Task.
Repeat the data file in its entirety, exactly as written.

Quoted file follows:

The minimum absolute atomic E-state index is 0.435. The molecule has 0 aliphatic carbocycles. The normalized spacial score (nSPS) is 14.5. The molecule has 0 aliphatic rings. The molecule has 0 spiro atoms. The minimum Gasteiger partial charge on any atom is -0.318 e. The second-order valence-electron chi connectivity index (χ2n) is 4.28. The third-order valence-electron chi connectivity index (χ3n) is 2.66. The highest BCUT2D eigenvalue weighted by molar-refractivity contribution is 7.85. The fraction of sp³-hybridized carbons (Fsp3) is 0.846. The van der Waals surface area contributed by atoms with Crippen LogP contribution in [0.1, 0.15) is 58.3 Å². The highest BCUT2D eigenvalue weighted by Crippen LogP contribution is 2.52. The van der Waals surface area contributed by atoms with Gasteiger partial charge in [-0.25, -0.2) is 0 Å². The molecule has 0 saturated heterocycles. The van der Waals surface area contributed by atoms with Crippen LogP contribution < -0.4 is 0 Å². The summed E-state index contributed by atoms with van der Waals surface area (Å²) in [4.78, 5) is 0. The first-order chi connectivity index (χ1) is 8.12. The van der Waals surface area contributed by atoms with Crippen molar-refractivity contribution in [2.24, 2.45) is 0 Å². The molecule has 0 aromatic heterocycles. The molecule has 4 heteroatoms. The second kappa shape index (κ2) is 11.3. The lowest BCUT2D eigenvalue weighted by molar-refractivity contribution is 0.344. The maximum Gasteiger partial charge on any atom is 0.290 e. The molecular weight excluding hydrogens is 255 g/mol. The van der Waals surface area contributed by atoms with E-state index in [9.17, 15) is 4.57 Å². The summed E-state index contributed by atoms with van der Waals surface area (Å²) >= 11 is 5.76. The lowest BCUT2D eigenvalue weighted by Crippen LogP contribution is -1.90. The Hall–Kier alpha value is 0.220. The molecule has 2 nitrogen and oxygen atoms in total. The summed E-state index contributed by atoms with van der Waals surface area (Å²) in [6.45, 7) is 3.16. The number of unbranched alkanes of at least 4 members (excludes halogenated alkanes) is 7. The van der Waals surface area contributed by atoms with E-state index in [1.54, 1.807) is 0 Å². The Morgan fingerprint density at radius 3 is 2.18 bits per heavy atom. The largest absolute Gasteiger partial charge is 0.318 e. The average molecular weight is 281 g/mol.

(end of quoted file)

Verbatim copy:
The minimum absolute atomic E-state index is 0.435. The molecule has 0 aliphatic carbocycles. The normalized spacial score (nSPS) is 14.5. The molecule has 0 aliphatic rings. The molecule has 0 spiro atoms. The minimum Gasteiger partial charge on any atom is -0.318 e. The second-order valence-electron chi connectivity index (χ2n) is 4.28. The third-order valence-electron chi connectivity index (χ3n) is 2.66. The highest BCUT2D eigenvalue weighted by molar-refractivity contribution is 7.85. The fraction of sp³-hybridized carbons (Fsp3) is 0.846. The van der Waals surface area contributed by atoms with Crippen LogP contribution in [0.1, 0.15) is 58.3 Å². The highest BCUT2D eigenvalue weighted by Crippen LogP contribution is 2.52. The van der Waals surface area contributed by atoms with Gasteiger partial charge in [-0.25, -0.2) is 0 Å². The molecule has 0 saturated heterocycles. The van der Waals surface area contributed by atoms with Crippen LogP contribution < -0.4 is 0 Å². The summed E-state index contributed by atoms with van der Waals surface area (Å²) in [4.78, 5) is 0. The first-order chi connectivity index (χ1) is 8.12. The van der Waals surface area contributed by atoms with Crippen molar-refractivity contribution in [2.24, 2.45) is 0 Å². The molecule has 0 aromatic heterocycles. The molecule has 4 heteroatoms. The second kappa shape index (κ2) is 11.3. The lowest BCUT2D eigenvalue weighted by molar-refractivity contribution is 0.344. The maximum Gasteiger partial charge on any atom is 0.290 e. The molecular weight excluding hydrogens is 255 g/mol. The van der Waals surface area contributed by atoms with E-state index in [9.17, 15) is 4.57 Å². The summed E-state index contributed by atoms with van der Waals surface area (Å²) >= 11 is 5.76. The lowest BCUT2D eigenvalue weighted by Crippen LogP contribution is -1.90. The Hall–Kier alpha value is 0.220. The molecule has 2 nitrogen and oxygen atoms in total. The summed E-state index contributed by atoms with van der Waals surface area (Å²) in [6.45, 7) is 3.16. The number of unbranched alkanes of at least 4 members (excludes halogenated alkanes) is 7. The van der Waals surface area contributed by atoms with E-state index in [1.54, 1.807) is 0 Å². The Morgan fingerprint density at radius 3 is 2.18 bits per heavy atom. The largest absolute Gasteiger partial charge is 0.318 e. The average molecular weight is 281 g/mol.